The state faces the challenge of grappling with centralized social media companies as distinctly political entities. These companies may need to be replaced by decentralized social infrastructure that is less politically and socially problematic.
Welcome to the first episode of the Palladium Podcast, where we explore the future of governance and society. This week, Jonah Bennett, Ash Milton, and Wolf Tivy review the magazine’s opening article, discuss Jonah’s adventures in Davos, and expand on the recent piece about geoengineering.
China’s global influence has largely expanded through economic mega-projects. However, the role of culture and soft power was essential to its historic prominence. Its growing economic strength must be understood through this lens.
The global image of Davos is as a network of elite interests, social agendas, and competing ambitions. Those who make the trip are confronted by a gathering full of social grifters, boring grinders, and a few interesting people.
The current ice age is a geologically rare event, threatened by human activity. Emissions reduction won’t be enough to resolve climate change. Instead, we must learn from the ancient past to stabilize and geoengineer our environment.
A scientific and technocratic philosophy of management was developed in the 20th century. With many of its most-prized skills now being automated, a return to human judgment will be central to the fourth industrial revolution.
Kazakhstan emerged from the Soviet Union as a poor country under Russian domination. Today, its new capital rises from the steppe and its living standards are improving. Behind this lie both a Eurasianist politics and an authoritarian development model.
Indonesia’s rising working and middle classes have demonstrated a commitment to its traditional religious values. In response, formerly neoliberal leaders are jettisoning their Western influences and renewing alliances with the country’s major Islamic organizations.
Retired military generals financially entangled in the defense industry structurally bias the media towards war. These networks have legitimized many of the U.S. military interventions which continue to define foreign policy.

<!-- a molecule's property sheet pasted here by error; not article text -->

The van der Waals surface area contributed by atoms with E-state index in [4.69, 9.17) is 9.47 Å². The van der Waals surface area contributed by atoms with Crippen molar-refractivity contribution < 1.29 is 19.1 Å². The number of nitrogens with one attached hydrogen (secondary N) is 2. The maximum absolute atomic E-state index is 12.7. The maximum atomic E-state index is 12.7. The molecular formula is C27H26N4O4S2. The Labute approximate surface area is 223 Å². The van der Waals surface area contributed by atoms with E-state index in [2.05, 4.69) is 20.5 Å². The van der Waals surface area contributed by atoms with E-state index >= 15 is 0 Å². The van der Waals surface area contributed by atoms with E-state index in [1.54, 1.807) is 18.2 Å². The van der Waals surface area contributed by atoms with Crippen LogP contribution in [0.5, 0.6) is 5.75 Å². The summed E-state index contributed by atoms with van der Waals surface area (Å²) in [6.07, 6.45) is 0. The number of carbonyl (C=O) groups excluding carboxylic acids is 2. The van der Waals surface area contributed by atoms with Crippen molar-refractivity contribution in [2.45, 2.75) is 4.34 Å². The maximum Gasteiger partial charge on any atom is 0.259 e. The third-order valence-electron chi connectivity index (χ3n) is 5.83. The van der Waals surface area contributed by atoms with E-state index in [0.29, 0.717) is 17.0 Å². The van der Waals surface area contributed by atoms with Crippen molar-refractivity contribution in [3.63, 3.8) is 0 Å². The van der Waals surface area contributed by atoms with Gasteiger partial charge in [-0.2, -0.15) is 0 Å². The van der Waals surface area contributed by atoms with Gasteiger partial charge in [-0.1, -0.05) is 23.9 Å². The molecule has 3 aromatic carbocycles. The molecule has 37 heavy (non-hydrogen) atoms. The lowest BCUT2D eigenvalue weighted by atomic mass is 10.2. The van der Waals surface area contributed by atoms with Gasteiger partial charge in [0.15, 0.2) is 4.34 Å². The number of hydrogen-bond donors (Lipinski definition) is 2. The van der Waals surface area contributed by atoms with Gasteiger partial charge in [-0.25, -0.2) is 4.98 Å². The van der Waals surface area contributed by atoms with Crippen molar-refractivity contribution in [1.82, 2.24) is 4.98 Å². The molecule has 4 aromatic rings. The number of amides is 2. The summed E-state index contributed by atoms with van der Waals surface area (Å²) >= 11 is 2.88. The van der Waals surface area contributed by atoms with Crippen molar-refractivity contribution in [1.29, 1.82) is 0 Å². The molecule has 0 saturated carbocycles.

Non-Western universities are rising in reputation and research capability as Western universities become increasingly consumed with social politics. As more global decision-makers are trained by non-liberal institutions, liberalism will cede a key historical vector of influence.
As testosterone levels decline in America, executives at the highest levels of industry are supplementing with human growth hormone and testosterone to build their empires and engage in corporate trench warfare well into their 70s.
In the 20th century, a Catholic world centered in Europe and North America sought to engage the liberal world order. Many believed the age of ecclesial conflicts with modernity to be at an end. With the coming of Pope Francis, the periphery is exerting its influence—and a political theology of confrontation is returning.
Barack Obama’s 2008 election promised a reform of American foreign policy. Ten years later, a new book by senior Obama official Ben Rhodes explains how forces both inside and outside the administration successfully constrained executive action.
A Palladium team embeds with the Gilets Jaunes in Paris. They return with on-the-ground observations about the riots, the movement’s desires, and France’s political winds.
Developments in technology and politics are leading to increasing competition for control over space. The liberal focus on time and progress seems ill-suited to such a reality. As a result, the spatial politics of history may well play a role in defining the future.
A team of Palladium correspondents spent a week in Xinjiang. They saw how the Chinese state uses Uyghur manpower and high-tech Maoism to suppress Islam and extremism.
The prospect of mass political violence is a growing theme in American discourse. However, the pacifying effects of liberal political structures have made such an outcome virtually impossible.
The realist school of foreign policy has long predicted a post-liberal geopolitics. Rather than an existential crisis, the current landscape is merely the latest move in a very old game.